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digitalmars.D - Re: ref, safety,

reply Andrej Mitrovic <andrej.mitrovich gmail.com> writes:
On 9/7/12, Kevin McTaggart <kevin.mctaggart drdc-rddc.gc.ca> wrote:
 snip

There's one thing nobody mentioned yet, and that is that we're already using this syntax in the language -- in foreach loops: struct Foo { int x; } Foo[] arr = [{4}, {5}, {6}]; foreach (idx, ref val; arr) { val.x = idx; } However I'd like to see a custom compiler warning switch that would warn me if I tried to call opAssign on a fundamental or struct type in a foreach loop with a non-ref foreach parameter: foreach (idx, val; arr) { val.x = idx; // clearly a bug, but lacks warning } I've had *numerous* occasions over the last few years where I've had this bug happen to me. Structs and classes have different semantics and when you're working in a large codebase that uses a combination of classes and structs it's too easy to forget to add 'ref' to a foreach parameter because you're looping over struct instances of some range rather than class references. I'd rather this be a special warning since enabling it by default might be annoying if you really want to opAssign to temporaries. I think the current mechanism we have (shove all warnings into the "-w" switch and offer no customization) is lacking. I'd propose we kept the current '-w' switch but also added options only enable or disable specific warnings, e.g.: dmd -we001 -we002 -> only enable warnings 001 and 002 dmd -w -wd001 -wd002 -> enable all warnings, except 001 and 002 which are disabled Then we could keep a list of warnings on dlang.org and provide helpful info on when these warnings occur and what the user can do to fix his code. For example look at how empty the warnings page is now: http://dlang.org/warnings.html I'd be willing to help out write the new warnings page.
Sep 23 2012
next sibling parent "bearophile" <bearophileHUGS lycos.com> writes:
Andrej Mitrovic:

 However I'd like to see a custom compiler warning switch that 
 would
 warn me if I tried to call opAssign on a fundamental or struct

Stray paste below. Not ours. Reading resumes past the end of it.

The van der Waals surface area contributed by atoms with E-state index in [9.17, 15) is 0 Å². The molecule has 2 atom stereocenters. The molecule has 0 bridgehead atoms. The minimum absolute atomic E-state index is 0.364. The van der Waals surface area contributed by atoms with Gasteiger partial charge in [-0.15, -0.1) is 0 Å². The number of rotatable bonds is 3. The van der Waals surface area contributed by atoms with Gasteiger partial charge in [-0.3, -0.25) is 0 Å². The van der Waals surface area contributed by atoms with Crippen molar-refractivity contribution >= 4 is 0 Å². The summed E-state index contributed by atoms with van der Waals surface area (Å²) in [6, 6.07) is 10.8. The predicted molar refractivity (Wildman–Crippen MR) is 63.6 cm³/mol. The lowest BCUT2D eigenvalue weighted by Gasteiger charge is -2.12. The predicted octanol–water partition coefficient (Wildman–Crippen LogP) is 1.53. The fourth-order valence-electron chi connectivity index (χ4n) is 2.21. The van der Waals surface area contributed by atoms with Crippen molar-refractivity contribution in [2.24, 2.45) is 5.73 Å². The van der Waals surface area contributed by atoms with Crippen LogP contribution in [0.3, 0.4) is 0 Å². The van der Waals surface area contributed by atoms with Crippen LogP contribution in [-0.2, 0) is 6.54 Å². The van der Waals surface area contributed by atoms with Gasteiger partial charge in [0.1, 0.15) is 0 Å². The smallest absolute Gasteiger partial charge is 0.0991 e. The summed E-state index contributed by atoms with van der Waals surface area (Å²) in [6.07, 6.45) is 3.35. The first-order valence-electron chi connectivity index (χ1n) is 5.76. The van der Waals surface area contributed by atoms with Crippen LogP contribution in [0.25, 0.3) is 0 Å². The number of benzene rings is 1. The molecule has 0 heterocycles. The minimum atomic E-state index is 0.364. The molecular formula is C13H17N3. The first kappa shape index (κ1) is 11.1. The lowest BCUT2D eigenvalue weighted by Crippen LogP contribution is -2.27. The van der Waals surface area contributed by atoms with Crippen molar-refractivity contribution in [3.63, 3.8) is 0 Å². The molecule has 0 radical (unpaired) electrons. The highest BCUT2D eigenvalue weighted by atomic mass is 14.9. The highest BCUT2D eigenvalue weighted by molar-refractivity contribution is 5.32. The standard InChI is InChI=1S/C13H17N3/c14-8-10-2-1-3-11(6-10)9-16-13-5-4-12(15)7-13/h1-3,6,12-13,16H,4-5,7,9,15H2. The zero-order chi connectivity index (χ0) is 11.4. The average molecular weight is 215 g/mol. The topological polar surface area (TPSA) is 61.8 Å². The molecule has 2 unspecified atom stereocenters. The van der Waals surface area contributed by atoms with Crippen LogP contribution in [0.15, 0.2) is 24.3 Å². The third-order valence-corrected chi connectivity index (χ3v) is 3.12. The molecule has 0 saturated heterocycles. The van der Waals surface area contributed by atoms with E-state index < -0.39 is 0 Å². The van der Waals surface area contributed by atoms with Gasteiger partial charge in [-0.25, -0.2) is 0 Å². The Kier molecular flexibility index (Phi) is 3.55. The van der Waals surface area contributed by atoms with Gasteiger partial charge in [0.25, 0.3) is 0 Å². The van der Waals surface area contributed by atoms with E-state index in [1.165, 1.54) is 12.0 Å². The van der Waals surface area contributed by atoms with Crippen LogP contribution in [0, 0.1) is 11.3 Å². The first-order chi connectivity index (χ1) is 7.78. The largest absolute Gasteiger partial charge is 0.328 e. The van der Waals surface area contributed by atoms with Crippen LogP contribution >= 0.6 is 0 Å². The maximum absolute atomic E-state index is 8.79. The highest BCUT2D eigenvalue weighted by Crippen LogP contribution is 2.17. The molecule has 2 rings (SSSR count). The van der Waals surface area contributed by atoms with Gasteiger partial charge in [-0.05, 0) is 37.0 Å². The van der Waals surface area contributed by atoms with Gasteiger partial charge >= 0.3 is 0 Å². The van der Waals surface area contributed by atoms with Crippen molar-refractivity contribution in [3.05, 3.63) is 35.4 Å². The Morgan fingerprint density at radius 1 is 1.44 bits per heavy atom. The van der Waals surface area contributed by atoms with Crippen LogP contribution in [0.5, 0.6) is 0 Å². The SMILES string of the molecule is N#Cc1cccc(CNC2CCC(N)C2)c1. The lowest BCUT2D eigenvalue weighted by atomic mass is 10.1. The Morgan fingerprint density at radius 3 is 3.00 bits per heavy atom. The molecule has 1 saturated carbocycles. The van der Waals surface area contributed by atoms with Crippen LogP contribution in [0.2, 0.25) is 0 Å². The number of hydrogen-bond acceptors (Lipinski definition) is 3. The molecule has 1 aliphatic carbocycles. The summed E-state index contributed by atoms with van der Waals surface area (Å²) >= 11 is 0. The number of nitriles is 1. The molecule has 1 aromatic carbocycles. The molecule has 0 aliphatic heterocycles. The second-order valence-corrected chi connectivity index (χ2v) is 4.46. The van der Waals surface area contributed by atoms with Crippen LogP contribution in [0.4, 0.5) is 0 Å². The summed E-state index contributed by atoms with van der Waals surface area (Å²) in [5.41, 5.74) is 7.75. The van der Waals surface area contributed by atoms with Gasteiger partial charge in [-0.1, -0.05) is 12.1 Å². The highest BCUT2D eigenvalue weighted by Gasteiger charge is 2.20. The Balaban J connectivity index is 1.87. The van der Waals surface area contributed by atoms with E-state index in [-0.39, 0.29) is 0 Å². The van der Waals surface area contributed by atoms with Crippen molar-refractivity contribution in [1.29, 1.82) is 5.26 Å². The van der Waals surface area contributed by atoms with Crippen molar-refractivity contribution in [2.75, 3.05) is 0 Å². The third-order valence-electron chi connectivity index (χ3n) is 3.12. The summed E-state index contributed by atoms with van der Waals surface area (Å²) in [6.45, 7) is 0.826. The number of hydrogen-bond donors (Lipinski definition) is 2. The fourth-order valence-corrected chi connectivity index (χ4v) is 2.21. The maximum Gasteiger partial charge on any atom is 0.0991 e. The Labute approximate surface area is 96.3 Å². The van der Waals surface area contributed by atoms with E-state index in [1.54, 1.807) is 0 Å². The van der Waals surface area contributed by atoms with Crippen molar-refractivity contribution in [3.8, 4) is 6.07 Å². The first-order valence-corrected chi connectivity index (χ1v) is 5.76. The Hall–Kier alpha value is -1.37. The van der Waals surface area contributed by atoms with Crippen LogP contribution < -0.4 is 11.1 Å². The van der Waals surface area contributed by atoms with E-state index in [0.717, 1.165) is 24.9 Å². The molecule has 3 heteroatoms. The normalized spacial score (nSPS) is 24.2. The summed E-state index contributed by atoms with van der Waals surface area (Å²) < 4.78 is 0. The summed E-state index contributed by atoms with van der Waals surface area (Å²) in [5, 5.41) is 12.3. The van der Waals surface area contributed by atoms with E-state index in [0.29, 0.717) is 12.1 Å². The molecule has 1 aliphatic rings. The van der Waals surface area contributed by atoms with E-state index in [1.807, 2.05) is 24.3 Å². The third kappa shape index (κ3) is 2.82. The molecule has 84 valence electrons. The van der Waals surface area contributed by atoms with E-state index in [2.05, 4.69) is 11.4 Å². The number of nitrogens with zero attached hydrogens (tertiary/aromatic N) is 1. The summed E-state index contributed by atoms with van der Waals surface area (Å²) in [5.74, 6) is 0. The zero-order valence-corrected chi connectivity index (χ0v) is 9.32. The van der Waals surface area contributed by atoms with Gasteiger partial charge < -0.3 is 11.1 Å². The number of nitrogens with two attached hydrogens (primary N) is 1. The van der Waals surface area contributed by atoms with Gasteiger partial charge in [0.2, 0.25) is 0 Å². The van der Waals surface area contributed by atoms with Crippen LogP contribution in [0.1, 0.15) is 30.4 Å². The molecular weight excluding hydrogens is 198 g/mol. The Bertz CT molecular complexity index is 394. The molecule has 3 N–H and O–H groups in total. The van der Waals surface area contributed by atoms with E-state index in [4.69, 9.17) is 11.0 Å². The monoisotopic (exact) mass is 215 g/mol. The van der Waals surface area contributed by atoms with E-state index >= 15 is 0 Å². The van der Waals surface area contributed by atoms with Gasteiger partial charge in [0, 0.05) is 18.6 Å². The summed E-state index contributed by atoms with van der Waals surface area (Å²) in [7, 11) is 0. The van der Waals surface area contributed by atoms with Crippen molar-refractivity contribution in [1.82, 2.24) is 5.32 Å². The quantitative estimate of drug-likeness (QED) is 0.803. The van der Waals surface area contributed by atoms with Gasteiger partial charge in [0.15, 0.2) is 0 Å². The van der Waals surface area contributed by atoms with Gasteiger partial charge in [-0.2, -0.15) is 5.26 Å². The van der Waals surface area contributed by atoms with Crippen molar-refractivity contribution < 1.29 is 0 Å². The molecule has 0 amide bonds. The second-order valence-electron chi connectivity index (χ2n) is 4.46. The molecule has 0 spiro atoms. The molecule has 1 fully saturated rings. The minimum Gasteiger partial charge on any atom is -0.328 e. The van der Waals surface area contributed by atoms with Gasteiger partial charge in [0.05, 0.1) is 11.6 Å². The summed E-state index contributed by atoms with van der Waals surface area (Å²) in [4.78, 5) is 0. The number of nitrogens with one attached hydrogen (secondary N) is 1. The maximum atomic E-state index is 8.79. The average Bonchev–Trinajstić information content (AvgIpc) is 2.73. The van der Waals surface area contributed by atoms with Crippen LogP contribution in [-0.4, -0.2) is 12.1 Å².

type in
 a foreach loop with a non-ref foreach parameter:

 foreach (idx, val; arr)
 {
     val.x = idx;  // clearly a bug, but lacks warning
 }

 I've had *numerous* occasions over the last few years where 
 I've had this bug happen to me.

The same for me. Most people seem to not care for this problem, I don't understand why. But I think it's a common source for bugs in D programs. D design must take in account not just error-prone features inherited from C, but also to avoid bug-prone situations created by D-specific features. C# designers have avoided this problem: http://msdn.microsoft.com/en-us/library/04t3s14w.aspx A possible solution is to require an explicit annotation if you want to modify just the copy: foreach (idx, copy val; arr) val.x = idx; But maybe better is to do as in C# and turn "val" (and idx!) into a const on default, and require an annotation if you want to modify the copy: foreach (idx, mutable val; arr) val.x = idx; Bye, bearophile
Sep 23 2012
prev sibling next sibling parent "bearophile" <bearophileHUGS lycos.com> writes:
Andrej Mitrovic:

 However I'd like to see a custom compiler warning switch that 
 would
 warn me if I tried to call opAssign on a fundamental or struct 
 type in
 a foreach loop with a non-ref foreach parameter:

 foreach (idx, val; arr)
 {
     val.x = idx;  // clearly a bug, but lacks warning
 }

 I've had *numerous* occasions over the last few years where 
 I've had this bug happen to me.

The same for me. Most people seem to not care for this problem, I don't understand why. But I think it's a common source for bugs in D programs. D design must take in account not just error-prone features inherited from C, but also to avoid bug-prone situations created by D-specific features. C# designers have avoided this problem: http://msdn.microsoft.com/en-us/library/04t3s14w.aspx A possible solution is to require an explicit annotation if you want to modify just the copy: foreach (idx, copy val; arr) val.x = idx; But maybe better is to do as in C# and turn "val" (and idx!) into a const on default, and require an annotation if you want to modify the copy: foreach (idx, mutable val; arr) val.x = idx; Bye, bearophile
Sep 23 2012
prev sibling next sibling parent "Peter Alexander" <peter.alexander.au gmail.com> writes:
On Sunday, 23 September 2012 at 18:43:08 UTC, bearophile wrote:
 foreach (idx, val; arr)
 {
    val.x = idx;  // clearly a bug, but lacks warning
 }

 I've had *numerous* occasions over the last few years where 
 I've had this bug happen to me.

The same for me. Most people seem to not care for this problem, I don't understand why. But I think it's a common source for bugs in D programs. D design must take in account not just error-prone features inherited from C, but also to avoid bug-prone situations created by D-specific features.

Me too. I think this is the most common bug in my programs caused by the language.
Sep 23 2012
prev sibling parent Timon Gehr <timon.gehr gmx.ch> writes:
On 09/23/2012 07:37 PM, Andrej Mitrovic wrote:
 On 9/7/12, Kevin McTaggart <kevin.mctaggart drdc-rddc.gc.ca> wrote:
 snip

There's one thing nobody mentioned yet, and that is that we're already using this syntax in the language -- in foreach loops: struct Foo { int x; } Foo[] arr = [{4}, {5}, {6}]; foreach (idx, ref val; arr) { val.x = idx; } ...

That is not true. The only 'ref' in that code is a declaration site annotation.
Sep 23 2012